Clustering, Dimensionality Reduction and Side Information
, 2006
"... Recent advances in sensing and storage technology have created many highvolume, highdimensional data sets in pattern recognition, machine learning, and data mining. Unsupervised learning can provide generic tools for analyzing and summarizing these data sets when there is no welldefined notion of ..."
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Recent advances in sensing and storage technology have created many highvolume, highdimensional data sets in pattern recognition, machine learning, and data mining. Unsupervised learning can provide generic tools for analyzing and summarizing these data sets when there is no welldefined notion of classes. The purpose of this thesis is to study some of the open problems in two main areas of unsupervised learning, namely clustering and (unsupervised) dimensionality reduction. Instancelevel constraint on objects, an example of sideinformation, is also considered to improve the clustering results. Our first contribution is a modification to the isometric feature mapping (ISOMAP) algorithm when the input data, instead of being all available simultaneously, arrive sequentially from a data stream. ISOMAP is representative of a class of nonlinear dimensionality reduction algorithms that are based on the notion of a manifold. Both the standard ISOMAP and the landmark version of ISOMAP are considered. Experimental results on synthetic data as well as real world images demonstrate that the modified algorithm can maintain an accurate lowdimensional representation of the data in an efficient manner. We study the problem of feature selection in modelbased clustering when the number of clusters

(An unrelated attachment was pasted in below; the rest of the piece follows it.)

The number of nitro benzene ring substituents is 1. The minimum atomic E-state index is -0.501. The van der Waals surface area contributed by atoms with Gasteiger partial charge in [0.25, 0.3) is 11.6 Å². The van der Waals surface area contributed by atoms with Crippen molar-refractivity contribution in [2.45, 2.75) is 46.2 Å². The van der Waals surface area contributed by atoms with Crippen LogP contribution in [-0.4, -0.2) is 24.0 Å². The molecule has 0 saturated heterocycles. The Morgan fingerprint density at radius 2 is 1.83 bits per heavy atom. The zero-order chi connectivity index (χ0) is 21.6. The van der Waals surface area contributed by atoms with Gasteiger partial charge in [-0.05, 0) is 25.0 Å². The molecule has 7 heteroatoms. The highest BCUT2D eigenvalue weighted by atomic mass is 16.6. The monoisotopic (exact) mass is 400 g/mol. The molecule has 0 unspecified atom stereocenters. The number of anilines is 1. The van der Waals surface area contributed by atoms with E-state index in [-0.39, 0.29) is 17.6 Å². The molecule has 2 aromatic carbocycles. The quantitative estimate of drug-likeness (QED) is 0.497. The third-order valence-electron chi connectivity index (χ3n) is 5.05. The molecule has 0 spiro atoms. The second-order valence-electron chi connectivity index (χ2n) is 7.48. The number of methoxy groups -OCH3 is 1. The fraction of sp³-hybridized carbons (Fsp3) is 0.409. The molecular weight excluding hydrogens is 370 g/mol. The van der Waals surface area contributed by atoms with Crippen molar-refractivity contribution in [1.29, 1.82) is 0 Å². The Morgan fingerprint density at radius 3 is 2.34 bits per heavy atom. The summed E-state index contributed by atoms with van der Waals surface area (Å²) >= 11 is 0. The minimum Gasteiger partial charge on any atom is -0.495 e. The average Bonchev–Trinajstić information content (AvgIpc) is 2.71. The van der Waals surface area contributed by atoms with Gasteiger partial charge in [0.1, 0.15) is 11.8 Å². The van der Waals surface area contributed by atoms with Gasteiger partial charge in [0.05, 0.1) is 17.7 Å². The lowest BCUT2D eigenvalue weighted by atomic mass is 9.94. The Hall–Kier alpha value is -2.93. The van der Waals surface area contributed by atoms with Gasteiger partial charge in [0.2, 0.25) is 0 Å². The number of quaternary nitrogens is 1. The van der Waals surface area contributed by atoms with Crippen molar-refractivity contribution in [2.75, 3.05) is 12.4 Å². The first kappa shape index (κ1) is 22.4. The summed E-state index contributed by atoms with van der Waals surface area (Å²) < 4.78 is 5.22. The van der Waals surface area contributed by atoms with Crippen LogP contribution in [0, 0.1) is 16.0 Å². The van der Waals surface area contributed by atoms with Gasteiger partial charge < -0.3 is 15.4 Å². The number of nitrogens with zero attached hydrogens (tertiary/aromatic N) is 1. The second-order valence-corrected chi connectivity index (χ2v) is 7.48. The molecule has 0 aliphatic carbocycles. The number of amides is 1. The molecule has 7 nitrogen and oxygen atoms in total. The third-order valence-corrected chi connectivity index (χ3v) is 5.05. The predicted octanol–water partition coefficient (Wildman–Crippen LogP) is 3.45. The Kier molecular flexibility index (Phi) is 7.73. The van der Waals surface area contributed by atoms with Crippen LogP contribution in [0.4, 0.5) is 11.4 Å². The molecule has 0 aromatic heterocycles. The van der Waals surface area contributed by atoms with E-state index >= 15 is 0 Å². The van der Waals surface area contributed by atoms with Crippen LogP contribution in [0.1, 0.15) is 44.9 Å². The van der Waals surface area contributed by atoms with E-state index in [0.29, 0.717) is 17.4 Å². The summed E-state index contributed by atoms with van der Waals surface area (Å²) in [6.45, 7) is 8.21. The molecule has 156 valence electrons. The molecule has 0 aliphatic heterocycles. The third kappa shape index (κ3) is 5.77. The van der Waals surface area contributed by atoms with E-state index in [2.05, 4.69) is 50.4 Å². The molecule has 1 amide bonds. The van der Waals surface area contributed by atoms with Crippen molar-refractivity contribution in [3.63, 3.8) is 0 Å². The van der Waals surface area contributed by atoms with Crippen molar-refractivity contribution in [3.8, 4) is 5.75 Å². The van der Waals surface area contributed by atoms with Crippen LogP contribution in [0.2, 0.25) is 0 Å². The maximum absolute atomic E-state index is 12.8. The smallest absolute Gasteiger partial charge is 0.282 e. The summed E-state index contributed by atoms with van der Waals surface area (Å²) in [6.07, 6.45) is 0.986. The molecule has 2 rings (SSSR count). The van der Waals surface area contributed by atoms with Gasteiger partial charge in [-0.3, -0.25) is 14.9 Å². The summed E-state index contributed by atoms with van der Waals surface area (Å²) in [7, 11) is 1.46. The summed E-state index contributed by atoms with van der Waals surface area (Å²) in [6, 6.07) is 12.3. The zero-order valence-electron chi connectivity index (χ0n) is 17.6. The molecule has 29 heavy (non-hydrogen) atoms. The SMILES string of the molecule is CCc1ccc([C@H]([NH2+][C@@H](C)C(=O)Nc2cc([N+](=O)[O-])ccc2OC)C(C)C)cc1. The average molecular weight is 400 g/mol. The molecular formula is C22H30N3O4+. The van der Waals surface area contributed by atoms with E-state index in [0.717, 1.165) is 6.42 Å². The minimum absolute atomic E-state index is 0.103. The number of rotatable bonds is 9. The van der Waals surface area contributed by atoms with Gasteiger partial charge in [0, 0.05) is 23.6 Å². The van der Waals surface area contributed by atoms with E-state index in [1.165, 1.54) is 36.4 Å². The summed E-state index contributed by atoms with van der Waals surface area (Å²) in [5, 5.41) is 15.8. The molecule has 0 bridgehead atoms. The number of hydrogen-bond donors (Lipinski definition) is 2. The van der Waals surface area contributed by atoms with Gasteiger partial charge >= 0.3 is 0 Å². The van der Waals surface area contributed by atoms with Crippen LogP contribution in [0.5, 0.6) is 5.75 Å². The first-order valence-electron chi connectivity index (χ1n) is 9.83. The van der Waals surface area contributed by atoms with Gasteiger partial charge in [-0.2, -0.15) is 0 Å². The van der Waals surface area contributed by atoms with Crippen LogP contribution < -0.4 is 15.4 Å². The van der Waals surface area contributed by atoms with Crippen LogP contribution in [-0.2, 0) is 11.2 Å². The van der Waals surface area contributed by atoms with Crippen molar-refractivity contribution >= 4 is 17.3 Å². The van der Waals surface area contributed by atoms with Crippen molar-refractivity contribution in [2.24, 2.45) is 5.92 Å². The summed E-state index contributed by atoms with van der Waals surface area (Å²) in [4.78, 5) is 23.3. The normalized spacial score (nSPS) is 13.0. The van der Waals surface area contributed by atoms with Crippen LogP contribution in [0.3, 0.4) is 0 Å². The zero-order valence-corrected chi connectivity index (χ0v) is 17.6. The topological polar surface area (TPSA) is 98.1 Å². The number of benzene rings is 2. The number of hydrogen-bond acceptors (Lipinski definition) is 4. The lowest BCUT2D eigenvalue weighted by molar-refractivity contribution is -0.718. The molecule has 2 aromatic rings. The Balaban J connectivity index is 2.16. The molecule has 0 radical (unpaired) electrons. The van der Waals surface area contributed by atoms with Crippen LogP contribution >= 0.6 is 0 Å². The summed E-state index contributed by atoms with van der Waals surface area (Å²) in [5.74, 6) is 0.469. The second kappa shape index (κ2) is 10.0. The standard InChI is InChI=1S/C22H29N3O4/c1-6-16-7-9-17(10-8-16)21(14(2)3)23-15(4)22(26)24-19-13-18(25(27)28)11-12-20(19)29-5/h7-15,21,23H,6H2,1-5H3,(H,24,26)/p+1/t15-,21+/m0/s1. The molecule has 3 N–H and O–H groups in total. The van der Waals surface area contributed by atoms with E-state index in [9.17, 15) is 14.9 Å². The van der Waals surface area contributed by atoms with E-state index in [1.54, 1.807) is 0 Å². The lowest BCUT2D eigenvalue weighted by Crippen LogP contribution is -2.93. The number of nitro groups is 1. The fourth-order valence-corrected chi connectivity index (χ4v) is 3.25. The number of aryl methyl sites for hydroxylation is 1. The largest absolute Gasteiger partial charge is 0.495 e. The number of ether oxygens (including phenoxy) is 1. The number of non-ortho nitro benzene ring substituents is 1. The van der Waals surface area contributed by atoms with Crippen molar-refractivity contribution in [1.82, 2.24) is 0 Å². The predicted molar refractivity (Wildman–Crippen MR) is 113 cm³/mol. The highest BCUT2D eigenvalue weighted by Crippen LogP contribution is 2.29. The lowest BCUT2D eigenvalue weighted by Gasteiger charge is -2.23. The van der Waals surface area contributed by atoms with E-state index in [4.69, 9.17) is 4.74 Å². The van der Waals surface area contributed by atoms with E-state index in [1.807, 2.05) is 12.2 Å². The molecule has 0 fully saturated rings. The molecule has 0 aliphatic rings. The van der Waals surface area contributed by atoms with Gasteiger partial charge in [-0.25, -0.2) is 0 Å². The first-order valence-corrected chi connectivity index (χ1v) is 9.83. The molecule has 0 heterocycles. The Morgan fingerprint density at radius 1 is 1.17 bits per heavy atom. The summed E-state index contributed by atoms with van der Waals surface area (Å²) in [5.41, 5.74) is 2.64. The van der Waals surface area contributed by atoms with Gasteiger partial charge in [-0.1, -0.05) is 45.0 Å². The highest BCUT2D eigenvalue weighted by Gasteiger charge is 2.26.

Active Learning of Features and Labels
"... Cotraining improves multiview classifier learning by enforcing internal consistency between the predicted classes of unlabeled objects based on different views (different sets of features for characterizing the same object). In some applications, due to the cost involved in data acquisition, only ..."
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Cotraining improves multiview classifier learning by enforcing internal consistency between the predicted classes of unlabeled objects based on different views (different sets of features for characterizing the same object). In some applications, due to the cost involved in data acquisition, only a subset of features may be obtained for many unlabeled objects. Observing additional features of objects that were earlier incompletely characterized, increases the data available for cotraining, hence improving the classification accuracy. This paper addresses the problem of active learning of features: which additional features should be acquired of incompletely characterized objects in order to maximize the accuracy of the learned classifier? Our method, which extends previous techniques for the active learning of labels, is experimentally shown to be effective in a reallife multisensor mine detection problem. 1.
EXPLOITING SPATIAL INFORMATION IN SEMISUPERVISED HYPERSPECTRAL IMAGE SEGMENTATION
"... We present a new semisupervised segmentation algorithm suited to hyperspectral images, which takes full advantage of the spectral and spatial information available in the scenes. We mainly focus on problems involving very few labeled samples and a larger set of unlabeled samples. A multinomial logi ..."